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25 Feb, 2009 06:59

Mothers blame doctors for death of newborns

Three women in the Siberian city of Krasnoyarsk claim their maternity hospitals let them down after they lost their new-born babies. They have little hope their tragedy will be acknowledged.

At first glance Zinaida Gulyan, Yekaterina Kopytova and Anna Karpacheva look like three successful friends meeting to chat over cups of tea, but the real bond that links them is a tragedy that happened to all of them.

Their conversation always drifts to their newborn children which they saw die. All three say that when they were pregnant tests showed their unborn babies had no abnormalities. Their maternity hospitals claim the women themselves were at fault.

Zinaida claims doctors pumped too much oxygen into her baby's lungs after he was born – the child did not survive.

Yekaterina says she was meant to give birth by caesarian section, but doctors did not follow instructions. Her son died 17 days later.

Anna's case is the only one where a criminal investigation is underway. Her daughter Alisa was born brain-dead. Anna claims doctors pushed so hard on her stomach that the child sustained massive head injuries.

It was the hospital's attitude afterwards that makes her determined to get justice.

“They told me, ‘Anna, what did you expect? You didn't make the effort. You didn't help the baby. It's completely your fault’,” Anna Karpacheva explained.

She claims Krasnoyarsk Railway Hospital tried to pressure her into taking no further action. Its chief doctor Vitaliy Tskhai, though, says the mothers were suffering from trauma, and needed psychological, not legal, help.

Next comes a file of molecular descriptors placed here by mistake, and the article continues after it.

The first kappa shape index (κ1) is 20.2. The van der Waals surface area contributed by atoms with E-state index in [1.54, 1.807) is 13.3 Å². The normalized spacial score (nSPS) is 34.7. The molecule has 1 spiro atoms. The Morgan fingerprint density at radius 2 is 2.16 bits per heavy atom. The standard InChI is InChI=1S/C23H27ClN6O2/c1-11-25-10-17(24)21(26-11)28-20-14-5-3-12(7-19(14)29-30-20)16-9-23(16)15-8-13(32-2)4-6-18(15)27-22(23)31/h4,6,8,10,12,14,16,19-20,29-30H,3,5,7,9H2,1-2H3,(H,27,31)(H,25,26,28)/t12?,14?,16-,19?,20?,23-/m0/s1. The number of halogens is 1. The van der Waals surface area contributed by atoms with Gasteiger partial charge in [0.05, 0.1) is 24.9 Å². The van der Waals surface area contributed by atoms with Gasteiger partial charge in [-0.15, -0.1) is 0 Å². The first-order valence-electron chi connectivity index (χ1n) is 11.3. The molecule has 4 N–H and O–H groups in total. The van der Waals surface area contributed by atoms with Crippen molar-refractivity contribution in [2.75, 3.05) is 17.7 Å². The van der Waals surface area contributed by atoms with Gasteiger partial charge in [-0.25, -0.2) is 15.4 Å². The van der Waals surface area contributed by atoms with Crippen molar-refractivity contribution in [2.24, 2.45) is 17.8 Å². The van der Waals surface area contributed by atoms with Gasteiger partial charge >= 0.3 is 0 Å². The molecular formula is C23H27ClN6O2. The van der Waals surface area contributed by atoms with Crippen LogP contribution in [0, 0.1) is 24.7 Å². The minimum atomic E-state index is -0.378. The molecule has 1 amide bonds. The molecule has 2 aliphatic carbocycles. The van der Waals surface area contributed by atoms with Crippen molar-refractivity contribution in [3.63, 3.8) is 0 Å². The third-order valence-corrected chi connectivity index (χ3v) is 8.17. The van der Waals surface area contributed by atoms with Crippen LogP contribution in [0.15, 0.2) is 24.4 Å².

“Even completely healthy mothers can sometimes experience difficulties during delivery. Which are sometimes difficult to predict. So I can understand the mothers’ shock at what happened, but this is a good hospital, with better statistics than the country as a whole,” Dr Tskhai told RT.

The regional prosecutor’s office say the outcome of Anna's case hinges on medical evaluation.

“It's usually very difficult to prove guilt in these cases. The investigator relies on the doctor’s expert opinion. But it is unusual for the doctors' reports to directly blame other doctors for medical errors,” said Olga Shamanskaya from the Krasnoyarsk Prosecutor's Office.

If Anna's case does go to court and the obstetricians are found guilty they could face up to three years in jail.

It may take long for the court to decide who is at fault for the death of Anna's child, but this case isn't just about placing the blame. The case is addressing the issue of infant mortality – a fundamental indicator of a country's development, particularly for a country that's concerned about its falling population.